Consider temperature difference during night and day time. The sun warms your plants. But, the night is cold with no natural heat source. You can use artificial heat sources to warm your greenhouse.

In that respect, the material of your greenhouse also affects the temperature. Plastic, in comparison to glass or polycarbonate, does not retain as much heat.

 

Summer

During the hot days, you need to regulate the temperature to make it cool. In this case, the inside will be more desirable than the already hot outside. Your plants will not be feeling too good.

What you’ll need are shade, ventilation, and some fans. Monitor the temperature by installing a thermometer.

 

Ventilation

Ventilation gives better air-flow. It can be a roof or side vents and even your greenhouse door. Ventilating releases the hot air that’s accumulating inside. In turn, it allows fresh air to pass through your plants. Of course, there are also automated vents available.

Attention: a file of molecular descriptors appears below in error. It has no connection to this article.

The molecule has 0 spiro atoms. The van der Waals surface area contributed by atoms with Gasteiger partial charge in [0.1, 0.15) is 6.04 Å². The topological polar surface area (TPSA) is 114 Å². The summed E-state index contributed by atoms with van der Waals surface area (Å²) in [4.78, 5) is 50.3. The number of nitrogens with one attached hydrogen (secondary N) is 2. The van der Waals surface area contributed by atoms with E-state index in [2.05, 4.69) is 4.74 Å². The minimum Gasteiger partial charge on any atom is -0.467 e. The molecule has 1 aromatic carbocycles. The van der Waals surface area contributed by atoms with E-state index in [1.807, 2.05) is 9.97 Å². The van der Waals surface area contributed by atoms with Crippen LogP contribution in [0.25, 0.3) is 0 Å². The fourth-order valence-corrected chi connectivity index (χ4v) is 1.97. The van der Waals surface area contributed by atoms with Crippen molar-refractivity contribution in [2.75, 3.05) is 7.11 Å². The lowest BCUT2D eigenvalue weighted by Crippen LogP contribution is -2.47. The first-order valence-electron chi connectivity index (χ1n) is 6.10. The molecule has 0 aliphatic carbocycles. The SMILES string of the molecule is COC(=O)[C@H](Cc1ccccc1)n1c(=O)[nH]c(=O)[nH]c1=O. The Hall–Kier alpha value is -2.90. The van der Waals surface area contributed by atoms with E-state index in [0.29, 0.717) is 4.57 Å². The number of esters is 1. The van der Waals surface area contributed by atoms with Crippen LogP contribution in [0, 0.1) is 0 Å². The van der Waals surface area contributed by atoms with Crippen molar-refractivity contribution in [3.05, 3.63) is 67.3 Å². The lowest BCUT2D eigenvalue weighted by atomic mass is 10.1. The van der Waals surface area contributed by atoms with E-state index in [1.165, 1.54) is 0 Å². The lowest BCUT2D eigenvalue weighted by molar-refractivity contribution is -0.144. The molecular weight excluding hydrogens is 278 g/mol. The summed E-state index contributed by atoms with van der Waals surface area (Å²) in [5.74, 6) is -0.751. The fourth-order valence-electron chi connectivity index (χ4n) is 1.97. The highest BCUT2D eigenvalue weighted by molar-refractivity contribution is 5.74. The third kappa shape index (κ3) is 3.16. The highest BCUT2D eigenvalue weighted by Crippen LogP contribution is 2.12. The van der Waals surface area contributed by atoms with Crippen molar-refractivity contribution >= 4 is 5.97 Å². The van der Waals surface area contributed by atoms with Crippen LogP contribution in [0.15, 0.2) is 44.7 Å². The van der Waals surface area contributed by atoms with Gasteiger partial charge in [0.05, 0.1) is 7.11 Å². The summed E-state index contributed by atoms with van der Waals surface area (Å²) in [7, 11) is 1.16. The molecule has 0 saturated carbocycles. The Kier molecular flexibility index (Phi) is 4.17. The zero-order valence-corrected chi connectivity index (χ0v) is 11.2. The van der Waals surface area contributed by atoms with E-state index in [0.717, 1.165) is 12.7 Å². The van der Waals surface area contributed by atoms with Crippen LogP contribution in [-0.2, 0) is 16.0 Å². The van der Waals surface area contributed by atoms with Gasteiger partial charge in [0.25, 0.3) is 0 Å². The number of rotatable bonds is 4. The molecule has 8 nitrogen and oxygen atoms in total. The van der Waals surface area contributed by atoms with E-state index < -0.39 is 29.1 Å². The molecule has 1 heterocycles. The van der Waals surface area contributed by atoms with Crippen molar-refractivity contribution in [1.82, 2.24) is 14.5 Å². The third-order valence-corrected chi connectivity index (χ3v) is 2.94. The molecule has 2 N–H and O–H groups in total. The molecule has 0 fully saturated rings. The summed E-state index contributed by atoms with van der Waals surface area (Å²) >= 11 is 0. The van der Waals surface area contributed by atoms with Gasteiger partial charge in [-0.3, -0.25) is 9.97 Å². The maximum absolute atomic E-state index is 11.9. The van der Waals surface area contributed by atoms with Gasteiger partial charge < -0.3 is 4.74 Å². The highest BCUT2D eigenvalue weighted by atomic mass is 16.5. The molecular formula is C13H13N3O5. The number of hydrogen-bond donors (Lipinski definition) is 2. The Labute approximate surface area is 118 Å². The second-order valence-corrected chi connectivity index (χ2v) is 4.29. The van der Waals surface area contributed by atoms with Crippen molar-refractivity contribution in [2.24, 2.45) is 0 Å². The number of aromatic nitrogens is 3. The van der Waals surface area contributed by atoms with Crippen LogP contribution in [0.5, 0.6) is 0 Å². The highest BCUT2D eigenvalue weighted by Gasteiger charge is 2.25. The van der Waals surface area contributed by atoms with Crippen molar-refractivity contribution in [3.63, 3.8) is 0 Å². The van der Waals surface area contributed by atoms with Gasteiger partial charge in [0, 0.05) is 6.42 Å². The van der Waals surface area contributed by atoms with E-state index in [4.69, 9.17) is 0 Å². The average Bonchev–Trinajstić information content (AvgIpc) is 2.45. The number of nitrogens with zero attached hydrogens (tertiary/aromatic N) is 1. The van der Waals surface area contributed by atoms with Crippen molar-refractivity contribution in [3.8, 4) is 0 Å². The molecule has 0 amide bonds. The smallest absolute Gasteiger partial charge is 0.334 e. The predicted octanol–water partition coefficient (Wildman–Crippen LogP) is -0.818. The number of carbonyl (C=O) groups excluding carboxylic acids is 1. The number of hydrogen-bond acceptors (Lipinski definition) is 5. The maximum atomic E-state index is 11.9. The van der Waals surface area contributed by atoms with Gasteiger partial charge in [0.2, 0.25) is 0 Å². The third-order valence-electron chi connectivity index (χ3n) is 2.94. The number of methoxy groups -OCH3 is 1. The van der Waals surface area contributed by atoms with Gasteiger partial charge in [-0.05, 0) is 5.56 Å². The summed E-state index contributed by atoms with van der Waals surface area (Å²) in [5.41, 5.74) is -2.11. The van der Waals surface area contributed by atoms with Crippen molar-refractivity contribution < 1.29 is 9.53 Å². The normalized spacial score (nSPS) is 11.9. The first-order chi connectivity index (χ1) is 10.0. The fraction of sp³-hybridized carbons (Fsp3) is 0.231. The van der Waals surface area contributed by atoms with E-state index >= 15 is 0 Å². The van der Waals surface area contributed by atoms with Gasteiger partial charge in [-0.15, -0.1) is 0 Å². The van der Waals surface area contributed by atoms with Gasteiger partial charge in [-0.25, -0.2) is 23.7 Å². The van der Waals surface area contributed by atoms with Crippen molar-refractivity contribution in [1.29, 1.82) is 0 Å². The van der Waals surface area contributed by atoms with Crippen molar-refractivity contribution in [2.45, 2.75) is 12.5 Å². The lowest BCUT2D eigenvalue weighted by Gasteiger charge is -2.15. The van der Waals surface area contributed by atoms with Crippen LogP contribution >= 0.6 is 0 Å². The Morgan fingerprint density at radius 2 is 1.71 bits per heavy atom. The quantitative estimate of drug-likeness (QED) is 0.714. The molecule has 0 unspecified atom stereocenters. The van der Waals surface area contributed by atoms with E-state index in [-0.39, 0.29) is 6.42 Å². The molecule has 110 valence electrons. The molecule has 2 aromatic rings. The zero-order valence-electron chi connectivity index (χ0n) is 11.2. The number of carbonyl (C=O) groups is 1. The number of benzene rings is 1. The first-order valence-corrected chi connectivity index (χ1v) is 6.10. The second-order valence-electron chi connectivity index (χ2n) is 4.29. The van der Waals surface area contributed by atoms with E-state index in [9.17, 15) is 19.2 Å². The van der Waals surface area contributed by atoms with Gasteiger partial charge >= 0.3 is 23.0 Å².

Fans

Fans are also a great companion to help you with this task. Add nets over the door to keep away pest, like your neighbor’s cat, out. Be sure the net can allow pollinators, such as bees and butterflies, to pass through.

 

Shading

Shading is the next defense in your arsenal. When the heat burns too hot, shade your plants. Shade paint is a quick and economical method to weaken the sun’s rays. You can paint more layers as throughout summer, then remove as it gets colder. However, they’re not suited for all greenhouses.

 

Blinds